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The Overnight

June 26, 2015
The Overnight

The trailer for The Overnight promises that it “pushes past limits other comedies have observed for years”. Minor spoiler, but a lot of that is about shots of male prosthetics that last longer than the half-second at the end of Boogie Nights. So if that sort of thing weirds you out, this is probably not the movie for you, fair warning.

The boundary isn’t just about depicting male nudity; it’s also in the way writer/director Patrick Brice doesn’t focus as much on the women in the movie. Sex comedies have pretty much always been about excuses to get the actresses naked, but we see a lot more of the guys here, albeit not in quite the way that drives audiences to Magic Mike or its upcoming sequel.

The story is basically an updated spin on Bob & Carol & Ted & Alice: two couples consider a night of swinging fun, and the prospect digs up a lot of their issues and inhibitions. Mostly on the side of Alex and Emily (Adam Scott and Taylor Schilling), who have just moved to Los Angeles from Seattle. They run into Kurt (Jason Schwartzman) at the park, who invites them over for dinner since their son seems to have hit it off with his.

The evening starts off great, with Kurt and Charlotte (Judith Godrèche) playing the perfect hosts. So when they suggest putting the boys to bed upstairs and continuing the party with just the adults, and things quickly turn adults-only. It starts with an owner’s manual DVD for a breast pump that Charlotte starred in, and quickly moves on to Kurt’s paintings that show a certain Georgia O’Keefe influence, and then skinny-dipping in the pool.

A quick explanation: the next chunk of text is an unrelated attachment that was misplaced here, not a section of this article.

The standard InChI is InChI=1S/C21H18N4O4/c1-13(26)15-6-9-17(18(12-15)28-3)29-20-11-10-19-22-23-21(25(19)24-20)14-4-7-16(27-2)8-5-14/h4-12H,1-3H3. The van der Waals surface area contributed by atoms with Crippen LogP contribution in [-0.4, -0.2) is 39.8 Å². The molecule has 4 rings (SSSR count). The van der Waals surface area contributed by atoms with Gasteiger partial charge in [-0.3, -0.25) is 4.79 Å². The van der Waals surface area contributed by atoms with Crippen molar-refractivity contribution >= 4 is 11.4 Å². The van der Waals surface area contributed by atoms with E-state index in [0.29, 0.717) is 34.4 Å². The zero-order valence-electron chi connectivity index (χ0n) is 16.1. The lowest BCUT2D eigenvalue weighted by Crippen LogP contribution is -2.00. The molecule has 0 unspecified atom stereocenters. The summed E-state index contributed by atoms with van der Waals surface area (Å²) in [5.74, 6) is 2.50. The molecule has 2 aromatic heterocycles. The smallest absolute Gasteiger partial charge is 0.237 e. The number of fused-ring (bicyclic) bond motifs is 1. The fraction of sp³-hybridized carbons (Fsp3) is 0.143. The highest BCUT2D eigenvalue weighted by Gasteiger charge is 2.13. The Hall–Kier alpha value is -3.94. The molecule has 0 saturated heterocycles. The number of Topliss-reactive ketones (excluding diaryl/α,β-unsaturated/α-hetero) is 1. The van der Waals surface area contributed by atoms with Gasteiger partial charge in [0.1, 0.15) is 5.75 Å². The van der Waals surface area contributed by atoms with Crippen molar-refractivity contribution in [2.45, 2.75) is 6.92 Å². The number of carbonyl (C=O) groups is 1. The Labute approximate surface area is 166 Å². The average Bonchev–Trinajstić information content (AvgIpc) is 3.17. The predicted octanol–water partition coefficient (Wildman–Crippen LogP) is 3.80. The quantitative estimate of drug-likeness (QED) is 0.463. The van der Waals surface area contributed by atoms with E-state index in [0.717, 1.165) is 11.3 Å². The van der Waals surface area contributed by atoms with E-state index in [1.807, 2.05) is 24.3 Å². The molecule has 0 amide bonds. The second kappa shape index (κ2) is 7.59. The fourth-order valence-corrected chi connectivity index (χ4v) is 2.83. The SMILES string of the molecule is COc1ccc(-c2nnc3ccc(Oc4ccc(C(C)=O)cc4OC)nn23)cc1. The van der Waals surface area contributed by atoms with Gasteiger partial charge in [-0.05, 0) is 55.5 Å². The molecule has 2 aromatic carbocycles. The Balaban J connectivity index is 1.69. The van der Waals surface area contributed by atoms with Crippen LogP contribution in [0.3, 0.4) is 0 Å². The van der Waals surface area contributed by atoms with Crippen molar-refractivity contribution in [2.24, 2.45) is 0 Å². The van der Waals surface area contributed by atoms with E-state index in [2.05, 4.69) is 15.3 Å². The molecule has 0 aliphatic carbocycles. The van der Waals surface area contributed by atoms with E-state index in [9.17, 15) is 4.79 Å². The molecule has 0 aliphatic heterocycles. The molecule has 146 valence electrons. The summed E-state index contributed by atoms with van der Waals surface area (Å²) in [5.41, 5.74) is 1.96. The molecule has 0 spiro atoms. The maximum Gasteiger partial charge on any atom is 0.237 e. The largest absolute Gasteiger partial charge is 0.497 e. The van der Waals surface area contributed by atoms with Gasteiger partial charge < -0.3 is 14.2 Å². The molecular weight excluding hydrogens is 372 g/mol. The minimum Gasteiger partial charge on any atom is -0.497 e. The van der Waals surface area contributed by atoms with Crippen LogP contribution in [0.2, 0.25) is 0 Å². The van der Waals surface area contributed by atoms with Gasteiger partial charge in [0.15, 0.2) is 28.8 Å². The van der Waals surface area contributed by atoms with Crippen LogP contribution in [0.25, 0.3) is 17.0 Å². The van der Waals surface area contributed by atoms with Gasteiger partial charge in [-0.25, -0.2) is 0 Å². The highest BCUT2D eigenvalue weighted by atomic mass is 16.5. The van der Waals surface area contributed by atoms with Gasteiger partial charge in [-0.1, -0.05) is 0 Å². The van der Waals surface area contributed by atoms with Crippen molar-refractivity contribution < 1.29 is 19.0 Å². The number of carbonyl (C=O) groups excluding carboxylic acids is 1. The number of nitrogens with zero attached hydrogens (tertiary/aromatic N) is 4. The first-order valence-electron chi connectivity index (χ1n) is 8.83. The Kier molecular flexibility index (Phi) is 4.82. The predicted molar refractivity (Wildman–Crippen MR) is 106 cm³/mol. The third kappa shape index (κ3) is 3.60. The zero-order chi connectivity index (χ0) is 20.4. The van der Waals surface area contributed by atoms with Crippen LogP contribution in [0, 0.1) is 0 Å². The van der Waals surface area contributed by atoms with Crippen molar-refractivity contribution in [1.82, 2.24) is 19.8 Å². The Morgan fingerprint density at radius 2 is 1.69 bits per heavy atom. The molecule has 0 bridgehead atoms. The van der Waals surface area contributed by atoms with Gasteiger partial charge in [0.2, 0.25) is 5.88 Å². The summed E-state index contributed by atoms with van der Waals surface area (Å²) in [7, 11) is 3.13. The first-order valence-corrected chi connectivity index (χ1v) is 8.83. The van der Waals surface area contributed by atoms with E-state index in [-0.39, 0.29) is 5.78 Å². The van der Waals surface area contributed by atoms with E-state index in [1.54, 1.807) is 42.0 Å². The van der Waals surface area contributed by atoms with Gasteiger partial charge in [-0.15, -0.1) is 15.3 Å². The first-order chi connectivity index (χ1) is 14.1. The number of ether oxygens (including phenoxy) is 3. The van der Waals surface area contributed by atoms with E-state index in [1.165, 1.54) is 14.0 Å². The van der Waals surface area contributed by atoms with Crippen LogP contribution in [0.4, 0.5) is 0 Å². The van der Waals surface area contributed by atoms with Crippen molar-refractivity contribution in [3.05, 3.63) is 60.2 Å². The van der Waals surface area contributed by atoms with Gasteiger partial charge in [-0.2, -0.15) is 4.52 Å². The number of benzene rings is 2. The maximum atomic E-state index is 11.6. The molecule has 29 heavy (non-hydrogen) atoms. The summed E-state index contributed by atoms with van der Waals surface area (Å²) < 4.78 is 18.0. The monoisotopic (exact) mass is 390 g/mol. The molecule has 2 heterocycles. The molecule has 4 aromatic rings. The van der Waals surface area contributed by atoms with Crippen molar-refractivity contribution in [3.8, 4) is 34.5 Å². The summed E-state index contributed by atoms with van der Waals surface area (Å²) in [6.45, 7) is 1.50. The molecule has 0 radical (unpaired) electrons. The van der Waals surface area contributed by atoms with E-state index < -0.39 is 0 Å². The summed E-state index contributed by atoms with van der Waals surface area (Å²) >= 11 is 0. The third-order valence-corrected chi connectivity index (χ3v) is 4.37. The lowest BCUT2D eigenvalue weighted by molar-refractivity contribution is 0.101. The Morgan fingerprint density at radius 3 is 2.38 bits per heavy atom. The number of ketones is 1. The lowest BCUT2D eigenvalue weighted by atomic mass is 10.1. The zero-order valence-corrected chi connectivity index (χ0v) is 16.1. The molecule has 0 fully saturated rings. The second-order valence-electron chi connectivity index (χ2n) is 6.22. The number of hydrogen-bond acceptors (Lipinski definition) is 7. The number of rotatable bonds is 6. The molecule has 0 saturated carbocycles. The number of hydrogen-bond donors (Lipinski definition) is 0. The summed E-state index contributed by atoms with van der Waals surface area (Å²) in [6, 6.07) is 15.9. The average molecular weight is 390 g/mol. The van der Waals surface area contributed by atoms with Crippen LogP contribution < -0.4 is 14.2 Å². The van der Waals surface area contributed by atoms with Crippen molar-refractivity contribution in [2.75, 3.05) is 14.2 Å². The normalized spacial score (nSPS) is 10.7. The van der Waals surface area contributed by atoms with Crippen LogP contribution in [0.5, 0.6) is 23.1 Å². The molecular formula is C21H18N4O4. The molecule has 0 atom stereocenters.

Appropriately for a sex comedy, there’s a pretty straightforward Freudian reading here: Alex is the ego — the identity we focus on — while Kurt is the id, driving him towards pleasure and indulgence. Emily is the superego, trying to maintain the voice of right and wrong while Charlotte acts on Kurt’s behalf to run interference. It’s unfortunate, though, the focus on Alex and Kurt’s dynamic relegates Emily to the traditional role of wife as moral scold. The one time where the script engages with the idea of her own desire is more than a little clichéd.

That said, the movie is plenty funny. Schwartzman and Scott work great together as a comic duo. Scott, in particular, is remarkable for being one of the few comic actors who can put a certain shamelessness to use as a straight man. And if we’re going to have our female lead be the one to hold the line for a bourgeois sense of morality, Schilling’s work in Orange Is the New Black shows that she’s just the woman for the job.

Still, like Bob & Carol & Ted & Alice before it, there’s nothing really that scandalous about The Overnight. Or maybe that just means I’ve been hanging out with a hipper crowd than I thought.

Worth It: yes.
Bechdel Test: fail.
This review also appears at Punch Drunk Critics.

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